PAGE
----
Axing 2030 climate target branded ‘worst environmental decision’ of devolution

The Scottish Government confirmed it is ditching the goal to cut emissions by 75% by 2030.

Katrine Bussey
Thursday 18 April 2024 20:38 BST
Net Zero Secretary Mairi McAllan said the Scottish Government is being ‘held back’ by Westminster on its climate action (Andrew Milligan/PA)
Net Zero Secretary Mairi McAllan said the Scottish Government is being ‘held back’ by Westminster on its climate action (Andrew Milligan/PA)

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Louise Thomas

Louise Thomas

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Holyrood ministers have been accused of making the “worst environmental decision in the history of devolution” as the Scottish Government abandoned a key climate change target.

Environmental campaigners hit out after Scottish Net Zero Secretary Mairi McAllan conceded the goal of reducing emissions by 75% by 2030 is now “out of reach”.

With the target enshrined in law, the Scottish Government – which includes the Greens thanks to a powersharing agreement with the SNP – will now bring forward new legislation to ensure climate change targets “better reflect the reality of long-term climate policymaking”, Ms McAllan told MSPs.

This will also see the Scottish Government move away from legally-binding annual targets – which it has missed for eight out of 12 years.

While progress in reducing emissions will continue to be reported annually, the Net Zero Secretary said Scotland will move to a “target approach based on five yearly carbon budgets” – saying this is the same approach taken by the UK and Welsh governments.

But she stressed Scotland’s target to reach net zero by 2045 – five years earlier than the UK – will remain.

First Minister Humza Yousaf had earlier told the Scottish Parliament his Government will “not move back by a single month, a week or even a day from that 2045 target”.

Ditching the interim 2030 target comes a month after independent experts at the Climate Change Committee (CCC) said the goal was “beyond credible”.

But Professor Piers Forster, interim chairman of the CCC, said the removal of the 2030 target is “deeply disappointing”.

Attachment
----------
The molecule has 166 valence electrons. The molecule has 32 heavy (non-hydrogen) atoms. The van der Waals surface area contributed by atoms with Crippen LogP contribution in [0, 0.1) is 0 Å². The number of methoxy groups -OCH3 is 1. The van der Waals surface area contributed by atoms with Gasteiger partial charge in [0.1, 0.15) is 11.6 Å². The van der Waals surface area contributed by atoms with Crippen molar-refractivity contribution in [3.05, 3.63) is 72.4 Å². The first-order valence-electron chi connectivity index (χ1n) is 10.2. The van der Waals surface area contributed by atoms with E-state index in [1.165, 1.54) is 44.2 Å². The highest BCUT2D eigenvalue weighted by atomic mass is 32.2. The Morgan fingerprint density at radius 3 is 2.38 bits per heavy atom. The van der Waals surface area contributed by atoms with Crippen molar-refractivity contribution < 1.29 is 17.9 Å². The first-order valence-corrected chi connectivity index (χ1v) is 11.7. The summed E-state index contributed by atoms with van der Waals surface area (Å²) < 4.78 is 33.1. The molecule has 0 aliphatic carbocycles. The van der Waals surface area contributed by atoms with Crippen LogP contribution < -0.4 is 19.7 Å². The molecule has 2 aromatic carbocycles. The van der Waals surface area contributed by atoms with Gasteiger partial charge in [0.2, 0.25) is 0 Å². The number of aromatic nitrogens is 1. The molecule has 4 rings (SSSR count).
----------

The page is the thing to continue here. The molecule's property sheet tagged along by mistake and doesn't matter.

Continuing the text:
Friends of the Earth Scotland’s head of campaigns Imogen Dow blasted the Scottish Government, saying: “SNP and Green ministers choosing the scrap these climate commitments is the worst environmental decision in the history of the Scottish Parliament.

“The 2030 target could and should have been met, but instead politicians are going to break their promises and betray both their constituents and the most vulnerable people already enduring the impacts of climate breakdown.”

Jamie Livingstone, head of Oxfam Scotland, said: “The Scottish Government’s abandonment of its legal 2030 and annual emissions reduction targets is a reprehensible retreat caused by its recklessly inadequate level of action to date.”

The Government also came under fire from opposition politicians, with Scottish Conservative net zero spokesman Douglas Lumsden saying it has “completely failed to lead Scotland in our journey towards net zero”.

Labour’s Sarah Boyack told Holyrood: “Thursday April 18, 2024 will go down as the day that Scotland officially went from being a world leader in climate targets to a world leader in scrapping targets.”

Ms McAllan said the “challenging context of cuts and UK backtracking” on environmental action means Scottish ministers have accepted the “interim 2030 target is out of reach”.

She added: “We must now act to chart a course to 2045 at a pace and scale which is feasible, fair and just.”

She pledged a “new package of climate action measures”, with the Scottish Government working to treble the number of charging points available for electric vehicles in a bid to encourage more people to switch away from petrol and diesel.

This could lead to about 24,000 additional charge points being installed across the country by 2030, she said.

To encourage more people to ditch cars, she said the Government will also “explore a new national integrated ticketing system for public transport in Scotland”.

Promising pilot projects to reduce emissions from agriculture and accelerate peatland restoration, Ms McAllan said there is “no doubt about the seriousness with which this Government treats the climate and nature crisis”.

However, she said the “severe budgetary restrictions imposed by the UK Government” and the “continuing constraints of devolution”, mean ministers are trying to “deliver societal and economic transformation with one hand tied behind our back”.

She warned “full delivery” of the Scottish Government’s plans depend on Westminster “reversing the 9% cut to our capital budget”.

Ms McAllan insisted: “This Government and Parliament rightly has high ambitions, and it is beyond doubt that investing now in net zero is the right thing for our environment, our society and our economy.

“But we are being held back.

“I am asking MSPs across this chamber to work with us to call on the UK Government to reverse Scotland’s capital cut.”

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